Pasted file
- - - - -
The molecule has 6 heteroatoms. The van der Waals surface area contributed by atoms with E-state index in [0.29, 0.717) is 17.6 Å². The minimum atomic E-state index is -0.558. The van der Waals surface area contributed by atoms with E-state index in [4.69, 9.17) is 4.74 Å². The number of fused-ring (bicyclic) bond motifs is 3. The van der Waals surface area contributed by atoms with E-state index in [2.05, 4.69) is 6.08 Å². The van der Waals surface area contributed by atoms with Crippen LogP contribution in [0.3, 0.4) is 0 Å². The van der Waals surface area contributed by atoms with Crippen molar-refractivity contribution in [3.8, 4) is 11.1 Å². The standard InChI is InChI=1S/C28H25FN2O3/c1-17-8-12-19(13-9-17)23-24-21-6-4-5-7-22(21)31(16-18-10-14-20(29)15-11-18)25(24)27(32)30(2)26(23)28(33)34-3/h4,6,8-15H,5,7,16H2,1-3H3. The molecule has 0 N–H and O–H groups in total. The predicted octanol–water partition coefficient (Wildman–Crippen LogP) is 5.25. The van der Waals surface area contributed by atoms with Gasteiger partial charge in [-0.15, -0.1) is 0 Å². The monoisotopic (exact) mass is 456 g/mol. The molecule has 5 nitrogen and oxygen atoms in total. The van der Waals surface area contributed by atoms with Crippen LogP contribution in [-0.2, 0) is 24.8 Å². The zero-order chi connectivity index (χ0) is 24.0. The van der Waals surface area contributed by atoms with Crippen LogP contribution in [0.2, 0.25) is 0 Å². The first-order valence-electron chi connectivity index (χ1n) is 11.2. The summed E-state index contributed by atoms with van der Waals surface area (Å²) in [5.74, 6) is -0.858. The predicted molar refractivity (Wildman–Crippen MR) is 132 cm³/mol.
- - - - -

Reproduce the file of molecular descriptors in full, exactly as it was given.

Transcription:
The molecule has 6 heteroatoms. The van der Waals surface area contributed by atoms with E-state index in [0.29, 0.717) is 17.6 Å². The minimum atomic E-state index is -0.558. The van der Waals surface area contributed by atoms with E-state index in [4.69, 9.17) is 4.74 Å². The number of fused-ring (bicyclic) bond motifs is 3. The van der Waals surface area contributed by atoms with E-state index in [2.05, 4.69) is 6.08 Å². The van der Waals surface area contributed by atoms with Crippen LogP contribution in [0.3, 0.4) is 0 Å². The van der Waals surface area contributed by atoms with Crippen molar-refractivity contribution in [3.8, 4) is 11.1 Å². The standard InChI is InChI=1S/C28H25FN2O3/c1-17-8-12-19(13-9-17)23-24-21-6-4-5-7-22(21)31(16-18-10-14-20(29)15-11-18)25(24)27(32)30(2)26(23)28(33)34-3/h4,6,8-15H,5,7,16H2,1-3H3. The molecule has 0 N–H and O–H groups in total. The predicted octanol–water partition coefficient (Wildman–Crippen LogP) is 5.25. The van der Waals surface area contributed by atoms with Gasteiger partial charge in [-0.15, -0.1) is 0 Å². The monoisotopic (exact) mass is 456 g/mol. The molecule has 5 nitrogen and oxygen atoms in total. The van der Waals surface area contributed by atoms with Crippen LogP contribution in [-0.2, 0) is 24.8 Å². The zero-order chi connectivity index (χ0) is 24.0. The van der Waals surface area contributed by atoms with Crippen LogP contribution in [0.2, 0.25) is 0 Å². The first-order valence-electron chi connectivity index (χ1n) is 11.2. The summed E-state index contributed by atoms with van der Waals surface area (Å²) in [5.74, 6) is -0.858. The predicted molar refractivity (Wildman–Crippen MR) is 132 cm³/mol.